Otty sets out a global vision for Ernst & Young

Ernst & Young’s new chairman pinned his colours to a global mast this
week, saying that the firm’s seven area structure will help it withstand the
challenges of globalisation.

In his first major interview, Otty hinted that the structure, which has been
in place for some time but taken on added significance under his leadership,
would protect firms against capital market and ownership movements.

Explicitly rejecting the model followed by KPMG, whose UK and German firms
are to merge, Otty said: ‘The view we are taking is that there is so much going
on in emerging markets that you can’t afford to take a two-step approach.

Otty has personally pushed the moves, heading up the northern Europe, Middle
East, India and Africa practice.

‘We haven’t created one profit pool and I don’t believe we would be able to
in the current regulatory climate,’ he said, but indicated that revenue
generating partners were being measured on global revenues rather than on UK
revenues to determine their share of UK profits.

Closer to home, Otty said the firm will maintain its double-digit growth this
year, but added: ‘It’s not going to be as high as last year.’

He said that he had been surprised by the continuing strength of deal
activity in his time in the job.

When asked about the Ferox case, Otty implied that the action brought by the
hedge fund over E&Y allegedly filing its accounts too early, implied a
worrying trend.

Without commenting on specifics, he said: ‘In most markets, litigation is an
issue. We need to make sure, in terms of economic competitiveness, that it
doesn’t become a problem.’

Otty declined to comment on recent criticisms of the firm from Cairn finance
director Jann Brown over lack of support on IFRS, saying only: ‘The Big Four
learned a lot through IFRS implementation and invested an enormous amount.’

He said he wanted the firm to win more government work in particular. ‘That’s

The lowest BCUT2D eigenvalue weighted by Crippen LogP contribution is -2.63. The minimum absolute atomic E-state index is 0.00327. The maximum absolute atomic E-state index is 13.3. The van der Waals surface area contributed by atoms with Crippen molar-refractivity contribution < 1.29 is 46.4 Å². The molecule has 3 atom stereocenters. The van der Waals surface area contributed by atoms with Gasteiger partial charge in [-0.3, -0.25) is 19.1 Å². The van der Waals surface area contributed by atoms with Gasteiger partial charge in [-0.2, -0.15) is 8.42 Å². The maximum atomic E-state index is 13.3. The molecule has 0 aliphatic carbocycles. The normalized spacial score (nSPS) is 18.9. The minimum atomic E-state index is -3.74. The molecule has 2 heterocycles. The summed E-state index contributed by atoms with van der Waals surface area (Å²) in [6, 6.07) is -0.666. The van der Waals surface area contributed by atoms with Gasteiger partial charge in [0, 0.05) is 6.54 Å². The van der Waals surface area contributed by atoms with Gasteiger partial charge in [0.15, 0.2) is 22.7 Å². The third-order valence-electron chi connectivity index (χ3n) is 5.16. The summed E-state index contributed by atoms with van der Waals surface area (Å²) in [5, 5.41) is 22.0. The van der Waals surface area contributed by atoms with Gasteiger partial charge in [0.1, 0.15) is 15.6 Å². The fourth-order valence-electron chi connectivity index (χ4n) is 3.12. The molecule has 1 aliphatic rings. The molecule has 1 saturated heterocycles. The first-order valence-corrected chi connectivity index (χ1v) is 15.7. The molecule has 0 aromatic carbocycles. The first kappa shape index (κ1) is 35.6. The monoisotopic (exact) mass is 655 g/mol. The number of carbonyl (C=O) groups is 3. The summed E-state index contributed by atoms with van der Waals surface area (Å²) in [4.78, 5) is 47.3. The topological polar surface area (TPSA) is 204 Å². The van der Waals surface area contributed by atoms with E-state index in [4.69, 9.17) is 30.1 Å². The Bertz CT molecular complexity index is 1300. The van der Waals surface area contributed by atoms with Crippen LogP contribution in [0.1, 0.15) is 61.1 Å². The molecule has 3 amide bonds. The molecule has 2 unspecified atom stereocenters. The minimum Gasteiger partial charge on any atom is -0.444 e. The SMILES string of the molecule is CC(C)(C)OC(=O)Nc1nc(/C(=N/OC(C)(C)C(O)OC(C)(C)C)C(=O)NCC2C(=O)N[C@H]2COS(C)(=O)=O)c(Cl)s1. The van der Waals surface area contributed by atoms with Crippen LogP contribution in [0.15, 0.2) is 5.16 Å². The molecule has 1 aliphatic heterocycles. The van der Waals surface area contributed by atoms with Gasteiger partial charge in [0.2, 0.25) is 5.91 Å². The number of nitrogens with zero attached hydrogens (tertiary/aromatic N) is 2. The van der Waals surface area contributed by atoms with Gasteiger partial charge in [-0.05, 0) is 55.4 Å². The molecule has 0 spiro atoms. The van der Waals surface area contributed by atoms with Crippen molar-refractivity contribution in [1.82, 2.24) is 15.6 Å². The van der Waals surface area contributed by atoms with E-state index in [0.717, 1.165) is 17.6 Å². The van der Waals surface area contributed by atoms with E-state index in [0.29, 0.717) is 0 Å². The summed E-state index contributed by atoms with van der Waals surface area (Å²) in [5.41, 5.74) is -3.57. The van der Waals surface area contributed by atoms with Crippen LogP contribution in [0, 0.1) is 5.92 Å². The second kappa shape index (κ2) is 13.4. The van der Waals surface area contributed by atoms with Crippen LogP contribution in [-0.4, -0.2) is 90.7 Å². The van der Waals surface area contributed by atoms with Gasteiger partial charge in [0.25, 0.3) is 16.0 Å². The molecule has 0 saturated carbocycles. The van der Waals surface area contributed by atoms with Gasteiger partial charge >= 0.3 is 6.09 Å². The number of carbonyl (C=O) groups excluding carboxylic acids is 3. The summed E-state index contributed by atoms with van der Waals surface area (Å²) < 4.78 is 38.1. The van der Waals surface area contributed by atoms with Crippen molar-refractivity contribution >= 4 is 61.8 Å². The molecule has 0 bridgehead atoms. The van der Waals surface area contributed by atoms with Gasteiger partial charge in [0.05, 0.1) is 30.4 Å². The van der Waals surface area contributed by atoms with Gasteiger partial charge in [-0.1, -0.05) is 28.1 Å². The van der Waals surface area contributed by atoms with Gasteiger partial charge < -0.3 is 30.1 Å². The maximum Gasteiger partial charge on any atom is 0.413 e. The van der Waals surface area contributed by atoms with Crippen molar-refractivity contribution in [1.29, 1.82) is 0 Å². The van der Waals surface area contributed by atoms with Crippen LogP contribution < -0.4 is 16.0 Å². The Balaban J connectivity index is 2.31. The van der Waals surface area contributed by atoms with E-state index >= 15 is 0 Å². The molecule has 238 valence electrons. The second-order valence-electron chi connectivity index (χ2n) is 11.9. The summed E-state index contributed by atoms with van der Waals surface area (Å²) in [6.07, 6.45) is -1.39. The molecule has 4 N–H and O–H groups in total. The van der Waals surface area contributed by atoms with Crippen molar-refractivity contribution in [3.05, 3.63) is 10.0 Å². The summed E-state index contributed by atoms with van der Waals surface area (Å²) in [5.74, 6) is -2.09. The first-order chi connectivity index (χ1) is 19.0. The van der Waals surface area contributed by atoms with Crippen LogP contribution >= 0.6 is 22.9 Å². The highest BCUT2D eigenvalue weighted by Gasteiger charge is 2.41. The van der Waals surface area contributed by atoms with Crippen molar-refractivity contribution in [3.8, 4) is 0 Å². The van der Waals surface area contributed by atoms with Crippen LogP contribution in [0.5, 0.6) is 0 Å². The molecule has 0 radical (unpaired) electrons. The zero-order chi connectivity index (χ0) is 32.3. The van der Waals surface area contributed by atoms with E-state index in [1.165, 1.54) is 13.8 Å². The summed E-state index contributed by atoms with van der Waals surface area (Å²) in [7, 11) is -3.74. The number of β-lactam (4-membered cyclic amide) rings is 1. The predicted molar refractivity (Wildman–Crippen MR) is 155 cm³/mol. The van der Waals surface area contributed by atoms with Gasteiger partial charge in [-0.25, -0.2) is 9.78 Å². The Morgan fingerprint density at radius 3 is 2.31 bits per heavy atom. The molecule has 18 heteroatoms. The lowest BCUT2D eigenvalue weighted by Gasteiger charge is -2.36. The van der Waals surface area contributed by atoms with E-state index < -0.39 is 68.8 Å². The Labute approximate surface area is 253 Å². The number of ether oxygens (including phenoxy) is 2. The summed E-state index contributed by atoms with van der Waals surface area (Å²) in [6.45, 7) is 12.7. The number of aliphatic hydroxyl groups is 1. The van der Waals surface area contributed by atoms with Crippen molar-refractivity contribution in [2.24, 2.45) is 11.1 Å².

probably the only area I would identify as one to improve,’ he said, adding
that, ‘relative to size we are strong.’

And in what appeared to indicate that Otty was not especially concerned with
institute politics, he said he had an affiliated membership of a UK institute,
but added: ‘I can’t remember which one.’

E&Y to take strong stance on business ethics

The new chairman of Ernst & Young, Mark Otty, intends to bring a new
ethical emphasis to the firm, he hinted this week, adding that he wanted to
defend business where it deserved defending and criticise it where necessary,
writes Alex Hawkes.

‘In the marketplace today there are questions about the integrity of big
business, which bothers me a great deal. Graduates are asking what sort of
organisation they are becoming part of,’ Otty said.

His comments are some of the strongest remarks on ethics to come out of the
profession in recent years. The Big Four have kept a low profile on the issue,
facing criticism over their activities on tax avoidance in particular. E&Y
has already taken a lead this year in seeking to defend and explain private

‘What I worry about is – we are operating in a situation where credibility of
business is low and as a consequence the best people emerging choose not to get
into formal employment. If we are going to be successful, we need responsible
business that’s not operating separately from the community.’

Related reading